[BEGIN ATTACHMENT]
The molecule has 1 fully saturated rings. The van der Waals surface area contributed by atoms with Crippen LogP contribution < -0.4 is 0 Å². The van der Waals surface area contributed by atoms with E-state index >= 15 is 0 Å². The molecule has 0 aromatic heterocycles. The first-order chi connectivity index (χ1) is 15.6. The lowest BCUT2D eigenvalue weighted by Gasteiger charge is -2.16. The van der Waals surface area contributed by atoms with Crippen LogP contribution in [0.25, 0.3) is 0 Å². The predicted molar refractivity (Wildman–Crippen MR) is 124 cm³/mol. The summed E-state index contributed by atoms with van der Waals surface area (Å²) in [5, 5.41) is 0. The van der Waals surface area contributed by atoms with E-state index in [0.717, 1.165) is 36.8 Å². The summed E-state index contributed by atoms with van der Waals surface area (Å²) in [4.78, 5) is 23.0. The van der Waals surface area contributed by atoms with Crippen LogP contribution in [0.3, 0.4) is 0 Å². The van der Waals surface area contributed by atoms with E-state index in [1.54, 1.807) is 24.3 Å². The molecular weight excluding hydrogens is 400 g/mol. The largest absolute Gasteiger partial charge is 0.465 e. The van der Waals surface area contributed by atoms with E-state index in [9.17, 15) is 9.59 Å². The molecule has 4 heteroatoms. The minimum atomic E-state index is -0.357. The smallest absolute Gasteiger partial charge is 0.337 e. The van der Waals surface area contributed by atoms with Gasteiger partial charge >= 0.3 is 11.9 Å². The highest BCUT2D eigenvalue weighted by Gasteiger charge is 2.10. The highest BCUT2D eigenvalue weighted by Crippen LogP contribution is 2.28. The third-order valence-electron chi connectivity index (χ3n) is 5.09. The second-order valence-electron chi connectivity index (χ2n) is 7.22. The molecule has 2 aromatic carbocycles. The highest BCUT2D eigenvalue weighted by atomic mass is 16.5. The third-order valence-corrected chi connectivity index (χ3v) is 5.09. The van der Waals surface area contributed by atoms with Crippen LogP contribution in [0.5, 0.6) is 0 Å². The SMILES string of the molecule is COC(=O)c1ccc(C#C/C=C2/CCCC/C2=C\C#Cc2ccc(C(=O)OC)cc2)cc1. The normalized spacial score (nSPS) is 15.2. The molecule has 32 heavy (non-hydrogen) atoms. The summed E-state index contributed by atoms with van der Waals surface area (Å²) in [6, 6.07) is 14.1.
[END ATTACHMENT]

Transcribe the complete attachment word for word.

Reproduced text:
The molecule has 1 fully saturated rings. The van der Waals surface area contributed by atoms with Crippen LogP contribution < -0.4 is 0 Å². The van der Waals surface area contributed by atoms with E-state index >= 15 is 0 Å². The molecule has 0 aromatic heterocycles. The first-order chi connectivity index (χ1) is 15.6. The lowest BCUT2D eigenvalue weighted by Gasteiger charge is -2.16. The van der Waals surface area contributed by atoms with Crippen LogP contribution in [0.25, 0.3) is 0 Å². The predicted molar refractivity (Wildman–Crippen MR) is 124 cm³/mol. The summed E-state index contributed by atoms with van der Waals surface area (Å²) in [5, 5.41) is 0. The van der Waals surface area contributed by atoms with E-state index in [0.717, 1.165) is 36.8 Å². The summed E-state index contributed by atoms with van der Waals surface area (Å²) in [4.78, 5) is 23.0. The van der Waals surface area contributed by atoms with Crippen LogP contribution in [0.3, 0.4) is 0 Å². The van der Waals surface area contributed by atoms with E-state index in [1.54, 1.807) is 24.3 Å². The molecular weight excluding hydrogens is 400 g/mol. The largest absolute Gasteiger partial charge is 0.465 e. The van der Waals surface area contributed by atoms with E-state index in [9.17, 15) is 9.59 Å². The molecule has 4 heteroatoms. The minimum atomic E-state index is -0.357. The smallest absolute Gasteiger partial charge is 0.337 e. The van der Waals surface area contributed by atoms with Gasteiger partial charge >= 0.3 is 11.9 Å². The highest BCUT2D eigenvalue weighted by Gasteiger charge is 2.10. The highest BCUT2D eigenvalue weighted by Crippen LogP contribution is 2.28. The third-order valence-electron chi connectivity index (χ3n) is 5.09. The second-order valence-electron chi connectivity index (χ2n) is 7.22. The molecule has 2 aromatic carbocycles. The highest BCUT2D eigenvalue weighted by atomic mass is 16.5. The third-order valence-corrected chi connectivity index (χ3v) is 5.09. The van der Waals surface area contributed by atoms with Crippen LogP contribution in [0.5, 0.6) is 0 Å². The SMILES string of the molecule is COC(=O)c1ccc(C#C/C=C2/CCCC/C2=C\C#Cc2ccc(C(=O)OC)cc2)cc1. The normalized spacial score (nSPS) is 15.2. The molecule has 32 heavy (non-hydrogen) atoms. The summed E-state index contributed by atoms with van der Waals surface area (Å²) in [6, 6.07) is 14.1.